There is a curious story in Midrash Shochar, told in Yalkut Simeoni, part i. fol. 229, where Korah is represented as showing the oppressive nature of the law, and avarice of its priests, in justification of his rebellion. "There was," said he, "a widow in our neighbourbood who had two orphan children: she had one field; and, when she began to plough it, one came and said, Thou shalt not plough with an ox and an ass together. When she went to sow it, he said, Thou shalt not sow thy field with divers seeds. When she began to reap, and to gather the sheaves together, he said, Leave a handful and the corners of the field for the poor. When she prepared to thresh it, he said, Give me the wave-offering, and the first and second tithes. She did as she was commanded, and then went and sold her field, and bought two ewes, that she might clothe herself and family with the wool, and get profit by the lambs. When they brought forth their lambs, Aaron came and said, Give me the firstlings, for the holy blessed God hath said, All the first born, whatsoever openeth the womb, shall be thine. She yielded to his demands, and gave him two lambs. When shearing time came, he said, Give me the first fruits of the wool. When the widow had done this, she said, I cannot stand before this man; I will kill my sheep and eat them. When she had killed the sheep, Aaron came and said, Give me the shoulder, and the jaws, and the ventricle. The widow said, Though I have killed my sheep, I am not delivered from this man; I therefore consecrate the whole to God. Then Aaron said, All belongs to me, for the holy blessed God hath said, Every thing that is consecrated in Israel shall be his, i.e. the priest's. He therefore took the whole carcasses, and marched off, leaving the widow and her orphan daughters overwhelmed with affliction." This is a terrible picture of the requisitions of the Mosaic ritual; and, though exaggerated, it contains so many true features that it may well be said, This is a yoke which neither we nor our fathers were able to bear. See Schoettgen. In the same vexatious way may the tithes of the national Church in this country be exacted, and in this very way is the exaction frequently exercised. It is high time that these abuses should be corrected.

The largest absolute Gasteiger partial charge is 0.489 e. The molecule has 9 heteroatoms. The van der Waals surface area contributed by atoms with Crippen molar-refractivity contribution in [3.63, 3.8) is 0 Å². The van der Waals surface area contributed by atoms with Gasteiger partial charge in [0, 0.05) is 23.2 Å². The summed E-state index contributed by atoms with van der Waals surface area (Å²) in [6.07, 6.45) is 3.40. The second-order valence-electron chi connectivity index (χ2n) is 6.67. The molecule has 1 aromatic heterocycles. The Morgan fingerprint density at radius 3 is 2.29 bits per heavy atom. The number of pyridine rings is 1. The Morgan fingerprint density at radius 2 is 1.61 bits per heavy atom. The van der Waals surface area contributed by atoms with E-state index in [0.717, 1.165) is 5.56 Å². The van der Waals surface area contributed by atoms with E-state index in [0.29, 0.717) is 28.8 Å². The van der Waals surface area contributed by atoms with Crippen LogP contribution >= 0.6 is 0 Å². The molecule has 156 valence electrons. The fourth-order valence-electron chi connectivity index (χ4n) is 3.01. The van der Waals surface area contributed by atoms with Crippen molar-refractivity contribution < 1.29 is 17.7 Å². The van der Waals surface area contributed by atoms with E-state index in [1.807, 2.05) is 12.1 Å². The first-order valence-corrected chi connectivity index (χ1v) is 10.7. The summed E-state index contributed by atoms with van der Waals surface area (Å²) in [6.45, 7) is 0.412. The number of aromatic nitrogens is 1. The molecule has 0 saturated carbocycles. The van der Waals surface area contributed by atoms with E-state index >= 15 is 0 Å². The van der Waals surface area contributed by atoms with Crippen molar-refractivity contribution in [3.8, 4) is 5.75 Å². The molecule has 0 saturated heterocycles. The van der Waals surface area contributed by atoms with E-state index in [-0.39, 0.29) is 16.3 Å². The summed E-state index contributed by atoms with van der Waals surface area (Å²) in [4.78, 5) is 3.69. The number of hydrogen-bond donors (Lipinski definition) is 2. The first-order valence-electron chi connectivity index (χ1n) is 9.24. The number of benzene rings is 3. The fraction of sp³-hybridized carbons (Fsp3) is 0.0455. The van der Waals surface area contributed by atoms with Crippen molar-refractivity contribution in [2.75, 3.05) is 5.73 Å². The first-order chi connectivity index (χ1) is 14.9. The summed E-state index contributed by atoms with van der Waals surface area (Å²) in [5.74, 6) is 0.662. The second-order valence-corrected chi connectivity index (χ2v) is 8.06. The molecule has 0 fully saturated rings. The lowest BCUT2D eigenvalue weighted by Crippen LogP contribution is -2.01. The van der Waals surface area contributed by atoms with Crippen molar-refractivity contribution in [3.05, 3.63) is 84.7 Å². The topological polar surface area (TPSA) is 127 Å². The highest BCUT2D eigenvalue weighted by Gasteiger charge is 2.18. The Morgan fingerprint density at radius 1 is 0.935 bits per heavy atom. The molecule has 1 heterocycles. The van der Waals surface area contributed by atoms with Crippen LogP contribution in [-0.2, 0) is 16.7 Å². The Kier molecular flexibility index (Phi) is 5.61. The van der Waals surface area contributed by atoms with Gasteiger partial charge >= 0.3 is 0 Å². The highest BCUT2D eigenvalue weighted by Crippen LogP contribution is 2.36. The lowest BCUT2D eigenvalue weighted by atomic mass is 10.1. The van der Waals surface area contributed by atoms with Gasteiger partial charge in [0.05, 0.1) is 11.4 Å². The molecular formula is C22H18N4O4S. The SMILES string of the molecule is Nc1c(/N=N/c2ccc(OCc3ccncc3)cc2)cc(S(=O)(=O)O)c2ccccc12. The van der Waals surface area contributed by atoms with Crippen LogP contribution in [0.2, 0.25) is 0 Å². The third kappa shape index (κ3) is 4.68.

Barnes' Notes on Acts 15:10

    Why tempt ye God? - Why provoke him to displeasure? Why, since he has shown his determination to accept them without such rites, do you provoke him by attempting to impose on his own people rites without his authority, and a against his manifest will? The argument is, that God had already accepted them. To attempt to impose these rites would be to provoke him to anger; to introduce observances which he had shown it was his purpose should now be abolished.

    To put a yoke - That which would be burdensome and oppressive, or which would infringe on their just freedom as the children of God. It is called in Galatians 5:1, "a yoke of bondage." Compare the notes on Matthew 23:4. A "yoke" is an emblem of slavery or bondage 1 Timothy 6:1; or of affliction Lamentations 3:27; or of punishment Lamentations 1:14; or of oppressive and burdensome ceremonies, as in this place, or of the restraints of Christianity, Matthew 11:29-30. In this place those rites are called a yoke, because:

    (1) They were burdensome and oppressive; and,

    (2) Because they would be an infringement of Christian freedom. One design of the gospel was to set people free from such rites and ceremonies.

    Which neither our fathers ... - Which have been found burdensome at all times. They were expensive, and painful, and oppressive; and as they had been found to be so, it was not proper to impose them on the Gentile converts, but should rather rejoice at any evidence that the people of God might be delivered from them.

    Were able to bear - Which are found to be oppressive and burdensome. They were attended with great inconvenience and many transgressions, as the consequence.

    Wesley's Notes on Acts 15:10

    15:10 Now therefore - Seeing these things are so: why tempt ye God? - Why do ye provoke him to anger, by putting so heavy a yoke on their neck?